This part teaches us that God's mercy is better than legalism. Again, Luke
alone records this event of the healing of a crippled woman. Luke saw the
mercy of the Messiah in Jesus. Look at verse 10. "On a Sabbath Jesus was
teaching in one of the synagogues...." At that time, all the Jews
customarily went to the synagogues. Jesus also went to the synagogues,
where the people were. Look at verse 11. While Jesus was proclaiming the
word of life to those who had gathered in the synagogue, a woman was there
who had been crippled by a spirit for eighteen years. To a woman, outward
appearance is important. But this woman was bent over. Whenever she tried
to straighten up, her eyeballs protruded in reaction.
When Jesus saw this fatalistic woman, his heart went out to her. Jesus
stopped his Bible teaching to the audience. Look at verses 12,13. "When
Jesus saw her, he called her forward and said to her, 'Woman, you are set
free from your infirmity.' Then he put his hands on her, and immediately
she straightened up and praised God." This scene reminds us of King David,
who fasted and cried when his son born by Bathsheba was dying (2Sa 12:16).
When we go to many church ceremonies, ministers use only the tip of the
index finger to perform a ceremony. But Jesus laid his two hands on her and
prayed to God that God would heal her. We cannot ignore the fact that the
woman with a hunched back obeyed Jesus' words, "Come forward." This was her
expression of faith. Then she was set free from her infirmity, and
immediately she straightened up, praising God. In order to heal her, Jesus
violated the law of the Sabbath. By healing this woman on the Sabbath,
Jesus was branded as a breaker of the Sabbath law. But Jesus practiced the
mercy of God.
Divine mercy goes beyond the Sabbath law. On this joyful occasion, there
was an unhappy man. Look at verse 14. "Indignant because Jesus had healed
on the Sabbath, the synagogue ruler said to the people, 'There are six days
for work. So come and be healed on those days, not on the Sabbath.'" He did
not know the spirit of the Sabbath based on God's mercy in the
commandments. Jesus' healing a crippled woman was an event to rejoice over
together, an event through which people could see Jesus as the Messiah. But
in his ostentation, the synagogue ruler was indignant, because he did not
know the mercy of God.
What did Jesus say to him? Look at verse 15. Jesus rebuked him, saying,
"You hypocrites!" Jesus rebuked not only the synagogue ruler, but also
Jesus rebuked all the hypocritical people who were attached to the
superficial religious formality and habitual practice of rituals. In order
to awaken them from their hypocrisy, Jesus told them a simple story. Look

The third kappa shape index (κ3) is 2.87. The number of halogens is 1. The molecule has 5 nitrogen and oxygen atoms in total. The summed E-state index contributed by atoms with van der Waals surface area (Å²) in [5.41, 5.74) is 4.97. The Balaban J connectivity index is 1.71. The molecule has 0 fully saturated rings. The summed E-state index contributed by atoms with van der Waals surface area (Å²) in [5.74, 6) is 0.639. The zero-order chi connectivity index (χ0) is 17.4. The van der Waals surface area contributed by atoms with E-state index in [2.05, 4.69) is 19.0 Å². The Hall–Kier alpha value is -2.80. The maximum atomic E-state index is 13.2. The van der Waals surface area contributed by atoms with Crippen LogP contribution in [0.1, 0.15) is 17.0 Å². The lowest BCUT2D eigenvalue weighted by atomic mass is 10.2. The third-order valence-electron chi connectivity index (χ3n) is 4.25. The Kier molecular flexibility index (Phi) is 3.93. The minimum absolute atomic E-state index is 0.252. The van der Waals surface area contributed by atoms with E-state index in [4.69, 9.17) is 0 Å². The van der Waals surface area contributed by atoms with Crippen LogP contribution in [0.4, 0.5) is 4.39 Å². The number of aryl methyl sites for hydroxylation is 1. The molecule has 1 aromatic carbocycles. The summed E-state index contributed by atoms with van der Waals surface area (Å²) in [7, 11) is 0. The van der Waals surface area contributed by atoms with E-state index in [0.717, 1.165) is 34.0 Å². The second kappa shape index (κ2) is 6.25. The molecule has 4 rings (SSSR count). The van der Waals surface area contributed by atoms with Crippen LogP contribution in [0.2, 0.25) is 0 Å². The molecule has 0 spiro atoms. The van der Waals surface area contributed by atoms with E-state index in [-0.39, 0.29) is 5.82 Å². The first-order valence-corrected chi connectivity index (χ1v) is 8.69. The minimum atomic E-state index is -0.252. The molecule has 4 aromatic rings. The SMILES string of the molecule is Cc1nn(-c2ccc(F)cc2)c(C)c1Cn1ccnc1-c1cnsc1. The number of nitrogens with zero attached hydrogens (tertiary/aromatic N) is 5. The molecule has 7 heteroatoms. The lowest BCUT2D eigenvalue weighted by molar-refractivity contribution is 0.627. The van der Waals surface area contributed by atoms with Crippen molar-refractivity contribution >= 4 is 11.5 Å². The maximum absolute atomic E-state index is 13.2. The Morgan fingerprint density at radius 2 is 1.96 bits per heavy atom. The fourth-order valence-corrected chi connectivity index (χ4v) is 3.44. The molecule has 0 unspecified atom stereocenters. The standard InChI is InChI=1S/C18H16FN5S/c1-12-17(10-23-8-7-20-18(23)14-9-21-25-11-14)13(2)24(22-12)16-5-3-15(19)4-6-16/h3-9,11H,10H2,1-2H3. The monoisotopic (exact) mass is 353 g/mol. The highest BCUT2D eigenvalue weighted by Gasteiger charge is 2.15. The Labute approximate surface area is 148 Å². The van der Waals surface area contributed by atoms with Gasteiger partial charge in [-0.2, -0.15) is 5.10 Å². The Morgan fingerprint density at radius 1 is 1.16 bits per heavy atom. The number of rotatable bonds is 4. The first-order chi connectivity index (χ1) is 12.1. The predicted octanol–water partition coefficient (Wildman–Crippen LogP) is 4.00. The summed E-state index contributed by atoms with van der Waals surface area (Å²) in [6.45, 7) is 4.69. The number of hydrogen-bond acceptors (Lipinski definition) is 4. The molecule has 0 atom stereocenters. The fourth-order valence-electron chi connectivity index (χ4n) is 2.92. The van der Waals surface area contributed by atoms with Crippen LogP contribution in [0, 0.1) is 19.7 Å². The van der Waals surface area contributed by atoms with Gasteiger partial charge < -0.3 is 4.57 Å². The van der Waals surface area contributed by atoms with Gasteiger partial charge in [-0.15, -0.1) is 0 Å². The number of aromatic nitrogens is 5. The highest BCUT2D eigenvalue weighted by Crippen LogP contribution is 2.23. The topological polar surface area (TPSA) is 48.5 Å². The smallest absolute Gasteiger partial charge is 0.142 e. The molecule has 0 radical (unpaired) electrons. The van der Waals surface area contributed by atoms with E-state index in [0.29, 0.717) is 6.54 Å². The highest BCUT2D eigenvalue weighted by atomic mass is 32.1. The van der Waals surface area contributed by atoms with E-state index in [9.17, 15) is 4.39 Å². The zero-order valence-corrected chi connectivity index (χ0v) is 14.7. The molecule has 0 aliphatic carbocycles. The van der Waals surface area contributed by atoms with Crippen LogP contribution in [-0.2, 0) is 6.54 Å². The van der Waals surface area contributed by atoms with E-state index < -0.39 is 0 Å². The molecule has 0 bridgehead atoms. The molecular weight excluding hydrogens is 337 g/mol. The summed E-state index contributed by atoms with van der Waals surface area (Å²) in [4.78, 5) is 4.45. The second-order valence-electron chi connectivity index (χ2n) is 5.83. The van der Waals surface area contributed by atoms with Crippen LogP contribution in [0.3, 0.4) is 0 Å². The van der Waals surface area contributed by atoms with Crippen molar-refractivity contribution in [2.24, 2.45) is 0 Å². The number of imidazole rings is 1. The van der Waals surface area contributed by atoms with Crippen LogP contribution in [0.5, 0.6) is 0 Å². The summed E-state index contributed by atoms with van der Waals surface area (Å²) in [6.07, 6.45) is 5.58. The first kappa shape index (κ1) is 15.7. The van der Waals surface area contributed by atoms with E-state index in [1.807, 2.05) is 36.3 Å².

at verses 15,16. "Doesn't each of you on the Sabbath untie his ox or donkey
from the stall and lead it out to give it water? Then should not this
woman, a daughter of Abraham, whom Satan has kept bound for eighteen long
years, be set free on the Sabbath day from what bound her?" According to
Jesus' saying, the hypocrite knew how to take care of his ox or donkey, but
he did not care for a crippled woman. In short, he did not know the mercy
of God. Also, this legalistic synagogue ruler debilitated the spirit of the
Law, that is, the mercy of God.
Fourth, a daughter of Abraham (16).
As we studied, these hypocrites carefully protected their animals, even on
the Sabbath. On the Sabbath, they gave their animals milk and sausages, yet
they ignored a sick soul bound by Satan; maybe she did not look so
beautiful. But Jesus regarded the crippled woman as a daughter of God. He
also regarded her as a daughter of Abraham, together with King David and
our eternal King Jesus Christ. Jesus saw her as a heavenly princess who
deserved all the glory and privileges of the heavenly kingdom. Jesus saw
her with tremendous respect, that she would have a place of honor along
with Abraham, David and Jesus himself. But she was caught by a demon and
suffered from a hunchback for eighteen years. Now, by the mercy of God, she
became a beautiful, normal woman. Because of this, Jesus' joy was endless.
What was the result of this healing? Look at verse 17. "When he said this,
all his opponents were humiliated, but the people were delighted with all
the wonderful things he was doing." There are always two kinds of people:
One kind are the enemies of God; the other are God's people who experience
the mercy of the Messiah in our Lord Jesus Christ.
In this passage, we learn that we must see women as the precious daughters
of God. Most importantly, we must learn the mercy of God. May God help us
to experience the mercy of God and enjoy the peace of God.